New Orleans second-year reserve forward Cheick Diallo grew up in the African nation of Mali, roughly 2,000 miles west of Joel Embiid’s hometown of Yaounde, Cameroon. Whether by coincidence or not, Diallo seemed to channel the entertaining and enthusiastic Philadelphia center this week when Diallo described his own development in the NBA.
“You just have to trust the process, man,” the newly-turned 21-year-old said. “Because that process is long. It cannot happen overnight. You have to keep working on your game. Last year I just came from college and was so excited to be drafted. But I didn’t even know what a team would expect me to do. In training camp, I didn’t feel like I did a bad job, but I was (just) OK, because I was trying to pick up a lot of new stuff. This year I know exactly what the team wants me to do.”
That starts with improving as an individual and team defender, something the Kansas product has focused on this offseason. Diallo knows that in order to maximize his chance to contribute in Year 2 with New Orleans, he needs to show defensive versatility. In a league that now features constant defensive switching and requires bigs to contain smaller players or run out to contest perimeter shooters, Diallo wants to be prepared for any situation.
“I played defense every day, because that’s what the team wants me to do this year, to be able to guard 1 through 5 (all positions),” Diallo said. “That’s my No. 1 goal, to be able to stay in front of point guards for four or five seconds, or one or two dribbles. That’s what I worked on all summer.”
Diallo played more regular season games as a rookie in the G League (26) than the NBA (17), only consistently suiting up for the Pelicans in April, after Anthony Davis and DeMarcus Cousins were shut down with injuries. In four end-of-season appearances off the bench, he averaged 11.0 points, 9.8 rebounds and 1.0 block, in about 24 minutes a night. At Las Vegas summer league, he put up 18.6 points and 9.8 rebounds, while shooting 56.3 percent from the field.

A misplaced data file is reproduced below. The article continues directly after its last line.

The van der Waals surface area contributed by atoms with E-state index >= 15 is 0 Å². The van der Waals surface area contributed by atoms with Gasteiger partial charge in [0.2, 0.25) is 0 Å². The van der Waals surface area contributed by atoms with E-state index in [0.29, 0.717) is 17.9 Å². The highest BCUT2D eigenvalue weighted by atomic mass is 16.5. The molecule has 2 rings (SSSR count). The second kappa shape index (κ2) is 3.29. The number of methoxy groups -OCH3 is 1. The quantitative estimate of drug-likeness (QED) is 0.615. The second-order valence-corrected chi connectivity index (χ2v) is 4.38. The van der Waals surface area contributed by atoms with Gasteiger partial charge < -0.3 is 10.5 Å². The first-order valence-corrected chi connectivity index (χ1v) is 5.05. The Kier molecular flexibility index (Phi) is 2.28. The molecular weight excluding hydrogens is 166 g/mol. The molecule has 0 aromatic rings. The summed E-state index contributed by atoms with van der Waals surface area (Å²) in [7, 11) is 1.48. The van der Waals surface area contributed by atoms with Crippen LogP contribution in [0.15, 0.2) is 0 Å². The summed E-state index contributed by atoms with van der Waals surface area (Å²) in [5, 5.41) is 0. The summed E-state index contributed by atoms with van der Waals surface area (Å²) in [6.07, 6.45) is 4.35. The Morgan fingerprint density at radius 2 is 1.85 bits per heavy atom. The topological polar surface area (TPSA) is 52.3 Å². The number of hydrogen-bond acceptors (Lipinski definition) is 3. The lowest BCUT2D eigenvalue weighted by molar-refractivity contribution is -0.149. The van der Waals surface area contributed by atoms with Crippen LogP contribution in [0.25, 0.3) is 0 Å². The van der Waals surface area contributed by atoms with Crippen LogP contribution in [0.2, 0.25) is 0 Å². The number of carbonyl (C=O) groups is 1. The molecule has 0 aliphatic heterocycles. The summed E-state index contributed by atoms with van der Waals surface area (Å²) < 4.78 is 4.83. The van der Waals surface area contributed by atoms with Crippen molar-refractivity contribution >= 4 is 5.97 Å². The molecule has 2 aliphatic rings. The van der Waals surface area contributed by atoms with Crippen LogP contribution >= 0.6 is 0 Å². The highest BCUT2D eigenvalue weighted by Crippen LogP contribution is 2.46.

As he prepares for his second Pelicans training camp, one of his primary goals is to make a bigger impact during the 82-game season. He wants to be New Orleans’ most impactful reserve, as well as improve his defensive reputation beyond shot-blocking (at 6-foot-9, he uses his wingspan, athleticism and leaping ability around the rim to contest shots).
“Last year I was doing a little bit of everything,” Diallo said of shuttling between the Crescent City and three different G League clubs. “This year is totally different. My goal is to be (the Pelicans’) sixth man, as soon as possible. I’m trying to be the best defender on the team.”
Playing behind a pair of perennial All-Stars in Davis and Cousins, Diallo has been eager to pick up pointers from the accomplished duo. Diallo believes that’s made him more prepared compared to last fall, when he was coming off a freshman year at Kansas in which he only logged 202 minutes.
“You have to know where to go when you’re on the floor with them,” Diallo said of being paired with either All-Star. “I have to be everywhere. Cousins is a great player, very talented, can also (attack) from the top of the key. He has all kinds of post moves. AD is the same way – he can do so much. So I have to be moving all the time. I try to move around the dunk area as much as I can, grabbing rebounds from the weakside, or tipping out balls to teammates.”
Diallo views Pelicans training camp as his opportunity to build confidence in the team’s coaching staff, something he hopes will lead to a significant role off New Orleans’ bench.
“I’m so confident and I’m not confused about anything,” he said of his mental outlook, with the team’s first practice set for Sept. 26. “I can’t wait for training camp, because that’s when you show that a coach can trust you and depend on you, that he can put you in the game in any situation.”